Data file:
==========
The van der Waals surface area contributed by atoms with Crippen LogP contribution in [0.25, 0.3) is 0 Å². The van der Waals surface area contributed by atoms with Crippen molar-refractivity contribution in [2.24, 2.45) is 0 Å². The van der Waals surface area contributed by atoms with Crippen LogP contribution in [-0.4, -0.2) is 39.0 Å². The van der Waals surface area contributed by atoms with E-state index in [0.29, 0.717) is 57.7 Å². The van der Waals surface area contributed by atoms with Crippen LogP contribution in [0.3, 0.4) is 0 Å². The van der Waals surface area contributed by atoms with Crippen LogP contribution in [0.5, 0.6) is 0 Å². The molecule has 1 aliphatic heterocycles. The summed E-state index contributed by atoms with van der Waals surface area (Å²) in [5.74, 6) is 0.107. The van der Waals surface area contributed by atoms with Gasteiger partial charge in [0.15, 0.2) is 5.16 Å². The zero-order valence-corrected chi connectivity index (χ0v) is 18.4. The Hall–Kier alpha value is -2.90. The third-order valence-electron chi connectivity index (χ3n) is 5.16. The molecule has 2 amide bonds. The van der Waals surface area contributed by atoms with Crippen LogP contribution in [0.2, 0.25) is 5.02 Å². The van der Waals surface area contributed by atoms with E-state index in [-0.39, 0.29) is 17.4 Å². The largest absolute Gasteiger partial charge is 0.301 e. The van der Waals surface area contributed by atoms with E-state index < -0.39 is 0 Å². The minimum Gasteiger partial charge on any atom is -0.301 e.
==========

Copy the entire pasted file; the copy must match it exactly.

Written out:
The van der Waals surface area contributed by atoms with Crippen LogP contribution in [0.25, 0.3) is 0 Å². The van der Waals surface area contributed by atoms with Crippen molar-refractivity contribution in [2.24, 2.45) is 0 Å². The van der Waals surface area contributed by atoms with Crippen LogP contribution in [-0.4, -0.2) is 39.0 Å². The van der Waals surface area contributed by atoms with E-state index in [0.29, 0.717) is 57.7 Å². The van der Waals surface area contributed by atoms with Crippen LogP contribution in [0.3, 0.4) is 0 Å². The van der Waals surface area contributed by atoms with Crippen LogP contribution in [0.5, 0.6) is 0 Å². The molecule has 1 aliphatic heterocycles. The summed E-state index contributed by atoms with van der Waals surface area (Å²) in [5.74, 6) is 0.107. The van der Waals surface area contributed by atoms with Gasteiger partial charge in [0.15, 0.2) is 5.16 Å². The zero-order valence-corrected chi connectivity index (χ0v) is 18.4. The Hall–Kier alpha value is -2.90. The third-order valence-electron chi connectivity index (χ3n) is 5.16. The molecule has 2 amide bonds. The van der Waals surface area contributed by atoms with Crippen LogP contribution in [0.2, 0.25) is 5.02 Å². The van der Waals surface area contributed by atoms with E-state index in [-0.39, 0.29) is 17.4 Å². The largest absolute Gasteiger partial charge is 0.301 e. The van der Waals surface area contributed by atoms with E-state index < -0.39 is 0 Å². The minimum Gasteiger partial charge on any atom is -0.301 e.